Anne of Green Gables- meet the director Mike Baker
The LTA Board was looking for a family show so I suggested the original Broadway version of this
musical. In addition to one of the most popular mini-series on PBS, Lucy Maud Montgomery’s story
was enjoying a popular rebirth through the Netflix series, “Anne with an e.” I knew it would be a
natural for LTA audiences young and old. Plus, the original 1965 version had not been done in the
DC area for a very long time, if at all.
Why did you decide to ultimately direct "Anne of Green Gables?"
First, the Board had to select me. But in a real sense, it just seemed to speak to me on so many
levels. Contemporary themes like child neglect, adoption, romance, friendship, and life in a small
town, were all rolled into this wholesome, imaginative, breezy tale of a young orphan girl who rose
from destitution to happiness in the farm country entirely by virtue of her pluck and personality. I felt
it could not miss.
What were you trying to accomplish with the telling of this play?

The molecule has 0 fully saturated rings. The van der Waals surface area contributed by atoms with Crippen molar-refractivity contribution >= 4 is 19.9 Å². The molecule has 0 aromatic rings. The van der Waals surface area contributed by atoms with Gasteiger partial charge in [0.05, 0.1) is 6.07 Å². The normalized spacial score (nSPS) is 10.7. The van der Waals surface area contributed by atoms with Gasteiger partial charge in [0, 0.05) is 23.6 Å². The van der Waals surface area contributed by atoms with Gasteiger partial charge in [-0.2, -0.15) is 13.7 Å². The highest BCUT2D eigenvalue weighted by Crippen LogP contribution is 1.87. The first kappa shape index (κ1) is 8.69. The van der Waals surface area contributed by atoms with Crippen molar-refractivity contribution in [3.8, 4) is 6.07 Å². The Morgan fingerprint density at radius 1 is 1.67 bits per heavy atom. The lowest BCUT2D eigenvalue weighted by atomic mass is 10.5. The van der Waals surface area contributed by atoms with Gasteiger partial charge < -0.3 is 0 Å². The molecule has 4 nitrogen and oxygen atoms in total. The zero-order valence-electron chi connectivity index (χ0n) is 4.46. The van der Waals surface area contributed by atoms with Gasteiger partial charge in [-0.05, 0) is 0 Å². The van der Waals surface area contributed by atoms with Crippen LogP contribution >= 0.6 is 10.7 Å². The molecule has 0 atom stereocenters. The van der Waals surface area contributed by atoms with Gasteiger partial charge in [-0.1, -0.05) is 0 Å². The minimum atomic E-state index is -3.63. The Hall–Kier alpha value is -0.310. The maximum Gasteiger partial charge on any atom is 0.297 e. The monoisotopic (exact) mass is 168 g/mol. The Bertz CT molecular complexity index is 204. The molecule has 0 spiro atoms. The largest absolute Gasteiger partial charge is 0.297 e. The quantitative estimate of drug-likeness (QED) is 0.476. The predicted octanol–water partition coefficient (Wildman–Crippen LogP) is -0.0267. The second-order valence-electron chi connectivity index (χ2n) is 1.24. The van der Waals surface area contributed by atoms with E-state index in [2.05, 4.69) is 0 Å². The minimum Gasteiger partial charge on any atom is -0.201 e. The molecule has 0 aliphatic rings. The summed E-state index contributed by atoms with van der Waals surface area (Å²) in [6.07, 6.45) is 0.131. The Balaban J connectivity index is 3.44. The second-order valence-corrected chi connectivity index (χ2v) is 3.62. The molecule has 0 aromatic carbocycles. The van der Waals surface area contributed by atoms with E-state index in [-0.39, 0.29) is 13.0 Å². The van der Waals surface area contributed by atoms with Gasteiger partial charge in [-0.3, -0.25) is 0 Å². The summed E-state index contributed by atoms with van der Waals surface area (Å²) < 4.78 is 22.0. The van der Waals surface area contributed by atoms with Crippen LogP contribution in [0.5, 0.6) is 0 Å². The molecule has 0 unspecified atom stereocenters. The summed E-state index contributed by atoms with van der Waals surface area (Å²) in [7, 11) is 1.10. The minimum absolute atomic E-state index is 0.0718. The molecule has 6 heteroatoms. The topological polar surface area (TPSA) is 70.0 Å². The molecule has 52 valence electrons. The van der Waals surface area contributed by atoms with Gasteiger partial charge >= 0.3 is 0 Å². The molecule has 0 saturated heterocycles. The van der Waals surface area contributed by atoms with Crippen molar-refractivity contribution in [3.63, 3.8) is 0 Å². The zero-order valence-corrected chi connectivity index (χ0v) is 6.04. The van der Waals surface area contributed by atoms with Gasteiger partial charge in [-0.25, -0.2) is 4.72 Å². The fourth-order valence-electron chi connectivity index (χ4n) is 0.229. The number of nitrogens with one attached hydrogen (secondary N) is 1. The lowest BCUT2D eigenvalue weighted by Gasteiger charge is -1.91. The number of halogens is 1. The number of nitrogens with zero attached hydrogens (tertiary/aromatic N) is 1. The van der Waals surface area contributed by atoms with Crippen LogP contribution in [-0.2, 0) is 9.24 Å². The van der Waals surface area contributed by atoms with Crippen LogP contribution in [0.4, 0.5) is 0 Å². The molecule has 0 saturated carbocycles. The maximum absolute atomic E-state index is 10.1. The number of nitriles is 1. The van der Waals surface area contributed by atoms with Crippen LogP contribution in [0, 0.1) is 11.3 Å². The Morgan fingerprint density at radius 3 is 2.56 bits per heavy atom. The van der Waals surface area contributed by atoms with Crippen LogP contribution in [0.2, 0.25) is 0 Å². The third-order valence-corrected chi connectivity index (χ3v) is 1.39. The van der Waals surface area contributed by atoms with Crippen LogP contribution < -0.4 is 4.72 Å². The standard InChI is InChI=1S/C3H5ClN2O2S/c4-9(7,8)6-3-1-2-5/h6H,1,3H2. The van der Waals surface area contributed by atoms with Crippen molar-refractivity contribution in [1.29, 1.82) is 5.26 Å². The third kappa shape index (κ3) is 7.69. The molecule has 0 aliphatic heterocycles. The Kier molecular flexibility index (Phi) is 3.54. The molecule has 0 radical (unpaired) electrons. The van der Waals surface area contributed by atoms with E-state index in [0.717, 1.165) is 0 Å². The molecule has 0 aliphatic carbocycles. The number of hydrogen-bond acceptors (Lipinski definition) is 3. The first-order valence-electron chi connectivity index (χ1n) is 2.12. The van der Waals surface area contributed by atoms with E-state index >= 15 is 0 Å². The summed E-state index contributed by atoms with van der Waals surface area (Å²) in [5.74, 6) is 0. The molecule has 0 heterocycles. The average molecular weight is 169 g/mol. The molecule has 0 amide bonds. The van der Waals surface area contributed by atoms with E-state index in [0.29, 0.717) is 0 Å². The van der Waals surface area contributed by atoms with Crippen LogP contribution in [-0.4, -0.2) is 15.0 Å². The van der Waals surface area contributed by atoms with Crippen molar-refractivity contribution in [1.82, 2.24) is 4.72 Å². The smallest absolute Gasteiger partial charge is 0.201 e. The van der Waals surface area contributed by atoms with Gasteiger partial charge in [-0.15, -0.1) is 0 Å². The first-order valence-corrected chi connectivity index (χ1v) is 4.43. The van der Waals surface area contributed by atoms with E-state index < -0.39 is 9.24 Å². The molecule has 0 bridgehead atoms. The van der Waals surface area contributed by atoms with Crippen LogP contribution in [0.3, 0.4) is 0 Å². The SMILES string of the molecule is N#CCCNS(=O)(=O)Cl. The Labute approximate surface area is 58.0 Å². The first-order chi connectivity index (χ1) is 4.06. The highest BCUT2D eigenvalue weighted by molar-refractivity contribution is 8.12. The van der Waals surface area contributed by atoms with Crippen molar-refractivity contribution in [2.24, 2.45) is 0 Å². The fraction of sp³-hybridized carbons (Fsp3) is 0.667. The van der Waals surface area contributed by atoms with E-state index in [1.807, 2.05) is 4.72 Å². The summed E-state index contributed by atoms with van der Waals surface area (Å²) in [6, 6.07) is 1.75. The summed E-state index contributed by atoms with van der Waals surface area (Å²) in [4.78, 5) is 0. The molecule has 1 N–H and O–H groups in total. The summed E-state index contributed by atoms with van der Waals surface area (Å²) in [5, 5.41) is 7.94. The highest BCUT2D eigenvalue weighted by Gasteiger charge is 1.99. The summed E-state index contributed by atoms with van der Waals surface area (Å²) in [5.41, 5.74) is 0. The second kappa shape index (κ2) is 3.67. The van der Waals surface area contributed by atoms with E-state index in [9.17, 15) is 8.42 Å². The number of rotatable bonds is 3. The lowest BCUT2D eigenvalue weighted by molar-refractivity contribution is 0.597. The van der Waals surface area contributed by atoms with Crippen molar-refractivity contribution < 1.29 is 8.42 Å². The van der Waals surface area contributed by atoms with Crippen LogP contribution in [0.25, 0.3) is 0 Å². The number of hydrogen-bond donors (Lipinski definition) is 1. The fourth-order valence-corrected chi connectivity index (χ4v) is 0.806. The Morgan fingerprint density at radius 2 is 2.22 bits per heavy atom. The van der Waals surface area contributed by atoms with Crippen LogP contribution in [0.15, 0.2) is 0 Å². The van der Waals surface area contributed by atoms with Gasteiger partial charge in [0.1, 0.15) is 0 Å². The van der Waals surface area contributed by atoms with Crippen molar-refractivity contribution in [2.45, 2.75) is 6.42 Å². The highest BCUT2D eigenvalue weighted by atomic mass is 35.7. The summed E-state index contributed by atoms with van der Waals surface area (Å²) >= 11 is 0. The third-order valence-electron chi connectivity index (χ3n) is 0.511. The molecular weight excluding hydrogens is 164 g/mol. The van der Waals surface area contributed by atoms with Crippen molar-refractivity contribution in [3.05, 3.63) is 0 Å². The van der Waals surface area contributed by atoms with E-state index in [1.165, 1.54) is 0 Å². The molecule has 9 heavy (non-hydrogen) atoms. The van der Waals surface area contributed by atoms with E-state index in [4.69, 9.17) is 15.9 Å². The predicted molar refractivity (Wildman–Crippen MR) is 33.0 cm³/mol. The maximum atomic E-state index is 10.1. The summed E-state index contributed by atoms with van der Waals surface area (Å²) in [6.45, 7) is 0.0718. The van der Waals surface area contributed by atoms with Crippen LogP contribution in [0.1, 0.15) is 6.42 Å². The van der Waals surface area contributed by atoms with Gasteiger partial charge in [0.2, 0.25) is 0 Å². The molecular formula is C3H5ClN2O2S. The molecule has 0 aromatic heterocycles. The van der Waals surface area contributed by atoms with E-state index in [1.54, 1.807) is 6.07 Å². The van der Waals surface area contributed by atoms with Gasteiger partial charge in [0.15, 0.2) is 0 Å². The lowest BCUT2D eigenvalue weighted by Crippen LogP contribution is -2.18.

I didn’t just want to direct the musical, I wanted to ennoble the richness of Montgomery’s text, with
many non-spoken subtleties from the novel. Richer characterizations, additional episodic
development, and ingenious stagecraft choices imbue this production with a magic that is difficult to
muster in community theatre. For the Anne of Green Gables devotee, it is a treasure trove of
What were the challenges as a director?
A horse, carriage, and endless theatrical drops are a tall order for any community theatre, but with a
little imagination and mixed-media, this musically lush and youthfully energetic musical has reached
fruition at LTA. It also features dance within dance, mixed vocal and dialogue sections, 10 different
settings, a dozen legit voice parts, and a half-century of musical traditions. It was quite an
How does this show differ from other shows you have worked on?
It is clearly more complex than some I have done. It is essentially a 423 page novel in a little over
two hours. And yet, it is not pithy or overbearing. It has light airy moments with ‘Open a Window’
and true human pathos with ‘The Words.’ The width and the breath of this musical is a life worth
lived on stage.
What should the audience take away from this play?
The kindness of humanity. The precious gift of family. The joy of youth and the wisdom that comes
with age. Melodies that seem to talk to the human spirit and both renew and uplift.